Over the weekend, the great and the good of the GAA were present in the City West for the annual All-Star awards, where accolades were given out to players who excelled in their individual positions over the course of the year.
Here, we give an alternative view on the year that has just beenas we honour both individuals and teams in a slightly unconventional way.
Team Performance of the Year – Dublin (v Tyrone All-Ireland semi-final)
This Tyrone team were billed as the first side that would be able to test the Dublin juggernaut in 2017 as they were deemed to have one of the few sides with the pace, power and defensive know-how to really worry Jim Gavin’s men.
While they were definite underdogs a few pundits fancied an upset. Those pundits couldn’t have been more wrong.
When Dublin’s new kid on the block Con O’Callaghan scythed through the heart of the Red Hand’s defence to rifle the ball into the roof of the net after five minutes the game was as good as over, as despite Tyrone’s best efforts they could not lay a glove on the Dubs.
Jim Gavin and his background team worked out a strategy that nullified Tyrone’s blanket defence and counter attacking threat, while still being able to create space in the forward line to manufacture scores.
In the end Dublin completely eclipsed their opponents on a 2-17 to 0-11 score-line, in one of the most ruthlessly efficient displays Croke Park has ever seen.
Individual Performance of the Year Lee Keegan (vs Roscommon All-Ireland quarter-final, drawn game)
The 2017 year saw a host of top players give incredible performances with some of the standout ones being Joe Canning in the semi-final against Tipperary, Con O’Callaghan against Kildare, Colm Boyle against Kerry (replay) being among the most memorable ones. But the most impressive performance of the GAA year for 2017 goes to Lee Keegan for his titanic display in the drawn All-Ireland quarter-final against Roscommon.
It is hard to fully appreciate the magnitude of his efforts. With his Mayo side failing to settle into any rhythm, Roscommon raced into an early 2-02 to 0-01 lead, the writing appeared to on the wall for this campaign and this current crop of players.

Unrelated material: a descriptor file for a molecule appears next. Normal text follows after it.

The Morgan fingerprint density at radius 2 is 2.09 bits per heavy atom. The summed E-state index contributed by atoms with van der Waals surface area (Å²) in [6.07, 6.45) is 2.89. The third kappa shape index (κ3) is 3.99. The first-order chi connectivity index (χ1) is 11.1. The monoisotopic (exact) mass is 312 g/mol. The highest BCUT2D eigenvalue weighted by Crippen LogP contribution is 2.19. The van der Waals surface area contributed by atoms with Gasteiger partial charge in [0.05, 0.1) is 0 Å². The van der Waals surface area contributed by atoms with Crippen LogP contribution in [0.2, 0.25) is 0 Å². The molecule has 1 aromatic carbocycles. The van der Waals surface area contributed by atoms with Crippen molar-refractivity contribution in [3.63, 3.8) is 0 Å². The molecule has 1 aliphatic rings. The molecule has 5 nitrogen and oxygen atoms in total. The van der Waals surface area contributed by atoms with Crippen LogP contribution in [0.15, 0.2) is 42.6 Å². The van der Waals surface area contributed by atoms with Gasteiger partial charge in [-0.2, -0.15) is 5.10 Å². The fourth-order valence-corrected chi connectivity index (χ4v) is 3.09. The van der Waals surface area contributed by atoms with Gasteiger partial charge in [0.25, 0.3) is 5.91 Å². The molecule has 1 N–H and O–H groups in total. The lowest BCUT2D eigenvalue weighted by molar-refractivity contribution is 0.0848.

However, the 2016 Player of the Year had other ideas, although he was playing full-back at stages of this game he was still able to provide a surging solo run through the Rossies defence which resulted in a somewhat lucky goal and the addition of three points which was enough to level the game and send it to a replay.
Although an infected blister meant he would miss the replay, his teammates, no doubt buoyed by his performance put their Connacht neighbours to the sword to progress to the All-Ireland semi-final v Kerry.
Goal of the Year – Austin Gleeson, v (Cork All-Ireland semi-final)
Good players are reliable to chip in with magnificent scores when their team is coasting and they feel the pressure has sufficiently eased so they can express themselves.
Great players do it when the stakes are high and the heat of battle is at its most intense. This is exactly what Austin Gleeson did in the All Ireland semi-final against Cork. The 2016 Hurler of the Year gained possession just 45 metres out from the Cork goal.
— The GAA (@officialgaa) August 14, 2017
Then with the balance and grace of Fred Astaire he waltzed through a screen of Cork defenders as if they were pensioners in a bingo hall to flick the ball past Anthony Nash.
Retirement Party of the Year – Clare Hurlers
Every year it seems like an All-Ireland winning team culls a crop of players.
In the winter of 2016/17 a host of former All-Stars and Celtic Cross winners either retired permanently or opted out of the Donegal team for the year.
This year it is the turn of the Clare hurlers.
Of the team that won the 2013 All-Ireland title, Patrick Donnellan, Brendan Bugler, Colin Ryan and Darach Honan have hung up their hurls in the past month and if the current trend is anything to go by there’ll be a few more big Banner names to exit the stage left in the near future.
The guts without glory award – Carlow
As mentioned above Carlow laid out a road map for how to set up against Dublin.
While they were eventually beaten by twelve points (this could have been closer only for some wayward shooting and Brendan Murphy’s second-half dismissal) they enjoyed a lot of possession and were within three points of the Dubs at half-time.
It was only the second time Dublin failed to find the back of the net in Leinster since Jim Gavin took charge in 2013.
Although the game might be remembered more for Diarmuid Connolly’s ‘incident’ with one of the linesmen, it was a performance that Carlow can be proud of and one which Leinster teams (and most of the rest of country) should look to emulate if they want to avoid 30-plus point hammerings.
Biggest Disappointment – Monaghan Footballers
Every year Monaghan are tipped to make a breakthrough and every year without fail they flatter to deceive and Championship 2017 was no different.
They fell to a shock defeat to Down in Ulster, struggled past Carlow in the qualifiers, gained some kind of vengeance on Down before falling flat on their face against a Dublin outfit that never had to go beyond third gear.
Michael Keaveny, Pundit Arena
Check out the latest episode of The 16th Man where we speak with Wexford camogie star Mags D’Arcy and discuss the latest club GAA action.